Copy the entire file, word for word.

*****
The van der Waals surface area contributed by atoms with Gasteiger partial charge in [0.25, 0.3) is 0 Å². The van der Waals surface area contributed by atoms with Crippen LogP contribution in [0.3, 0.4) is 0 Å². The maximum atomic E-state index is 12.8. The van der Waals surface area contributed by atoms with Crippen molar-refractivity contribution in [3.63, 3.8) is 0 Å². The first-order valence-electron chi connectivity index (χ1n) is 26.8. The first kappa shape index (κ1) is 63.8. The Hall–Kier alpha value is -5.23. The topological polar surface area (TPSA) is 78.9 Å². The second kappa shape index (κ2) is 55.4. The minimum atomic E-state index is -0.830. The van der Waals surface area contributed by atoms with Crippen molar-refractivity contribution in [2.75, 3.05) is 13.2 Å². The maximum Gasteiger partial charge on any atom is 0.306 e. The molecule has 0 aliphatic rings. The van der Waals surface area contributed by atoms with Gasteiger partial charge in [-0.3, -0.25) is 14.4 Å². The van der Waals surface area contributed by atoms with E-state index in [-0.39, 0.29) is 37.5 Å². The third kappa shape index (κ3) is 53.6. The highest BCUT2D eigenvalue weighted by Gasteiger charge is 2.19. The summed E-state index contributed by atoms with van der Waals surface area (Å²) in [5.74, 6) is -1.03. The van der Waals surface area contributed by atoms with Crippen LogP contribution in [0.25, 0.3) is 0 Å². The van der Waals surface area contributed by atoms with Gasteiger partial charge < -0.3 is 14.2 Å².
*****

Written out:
The van der Waals surface area contributed by atoms with Gasteiger partial charge in [0.25, 0.3) is 0 Å². The van der Waals surface area contributed by atoms with Crippen LogP contribution in [0.3, 0.4) is 0 Å². The maximum atomic E-state index is 12.8. The van der Waals surface area contributed by atoms with Crippen molar-refractivity contribution in [3.63, 3.8) is 0 Å². The first-order valence-electron chi connectivity index (χ1n) is 26.8. The first kappa shape index (κ1) is 63.8. The Hall–Kier alpha value is -5.23. The topological polar surface area (TPSA) is 78.9 Å². The second kappa shape index (κ2) is 55.4. The minimum atomic E-state index is -0.830. The van der Waals surface area contributed by atoms with Crippen molar-refractivity contribution in [2.75, 3.05) is 13.2 Å². The maximum Gasteiger partial charge on any atom is 0.306 e. The molecule has 0 aliphatic rings. The van der Waals surface area contributed by atoms with Gasteiger partial charge in [-0.3, -0.25) is 14.4 Å². The van der Waals surface area contributed by atoms with E-state index in [-0.39, 0.29) is 37.5 Å². The third kappa shape index (κ3) is 53.6. The highest BCUT2D eigenvalue weighted by Gasteiger charge is 2.19. The summed E-state index contributed by atoms with van der Waals surface area (Å²) in [5.74, 6) is -1.03. The van der Waals surface area contributed by atoms with Crippen LogP contribution in [0.25, 0.3) is 0 Å². The van der Waals surface area contributed by atoms with Gasteiger partial charge < -0.3 is 14.2 Å².